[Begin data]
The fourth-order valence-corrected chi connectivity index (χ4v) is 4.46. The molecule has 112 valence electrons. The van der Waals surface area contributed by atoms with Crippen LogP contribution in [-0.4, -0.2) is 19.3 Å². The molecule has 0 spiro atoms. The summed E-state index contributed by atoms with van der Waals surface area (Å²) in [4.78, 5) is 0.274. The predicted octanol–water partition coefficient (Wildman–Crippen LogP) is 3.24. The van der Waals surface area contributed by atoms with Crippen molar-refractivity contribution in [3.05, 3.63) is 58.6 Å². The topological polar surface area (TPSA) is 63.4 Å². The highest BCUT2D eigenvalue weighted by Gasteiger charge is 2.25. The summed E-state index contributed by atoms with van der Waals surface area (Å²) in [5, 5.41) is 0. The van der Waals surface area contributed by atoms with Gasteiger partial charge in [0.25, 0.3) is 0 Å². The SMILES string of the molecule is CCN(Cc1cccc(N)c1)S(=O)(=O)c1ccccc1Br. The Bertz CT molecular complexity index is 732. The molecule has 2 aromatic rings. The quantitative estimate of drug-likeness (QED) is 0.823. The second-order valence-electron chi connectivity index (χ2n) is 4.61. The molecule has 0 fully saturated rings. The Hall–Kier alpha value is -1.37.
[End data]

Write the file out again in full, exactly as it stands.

The fourth-order valence-corrected chi connectivity index (χ4v) is 4.46. The molecule has 112 valence electrons. The van der Waals surface area contributed by atoms with Crippen LogP contribution in [-0.4, -0.2) is 19.3 Å². The molecule has 0 spiro atoms. The summed E-state index contributed by atoms with van der Waals surface area (Å²) in [4.78, 5) is 0.274. The predicted octanol–water partition coefficient (Wildman–Crippen LogP) is 3.24. The van der Waals surface area contributed by atoms with Crippen molar-refractivity contribution in [3.05, 3.63) is 58.6 Å². The topological polar surface area (TPSA) is 63.4 Å². The highest BCUT2D eigenvalue weighted by Gasteiger charge is 2.25. The summed E-state index contributed by atoms with van der Waals surface area (Å²) in [5, 5.41) is 0. The van der Waals surface area contributed by atoms with Gasteiger partial charge in [0.25, 0.3) is 0 Å². The SMILES string of the molecule is CCN(Cc1cccc(N)c1)S(=O)(=O)c1ccccc1Br. The Bertz CT molecular complexity index is 732. The molecule has 2 aromatic rings. The quantitative estimate of drug-likeness (QED) is 0.823. The second-order valence-electron chi connectivity index (χ2n) is 4.61. The molecule has 0 fully saturated rings. The Hall–Kier alpha value is -1.37.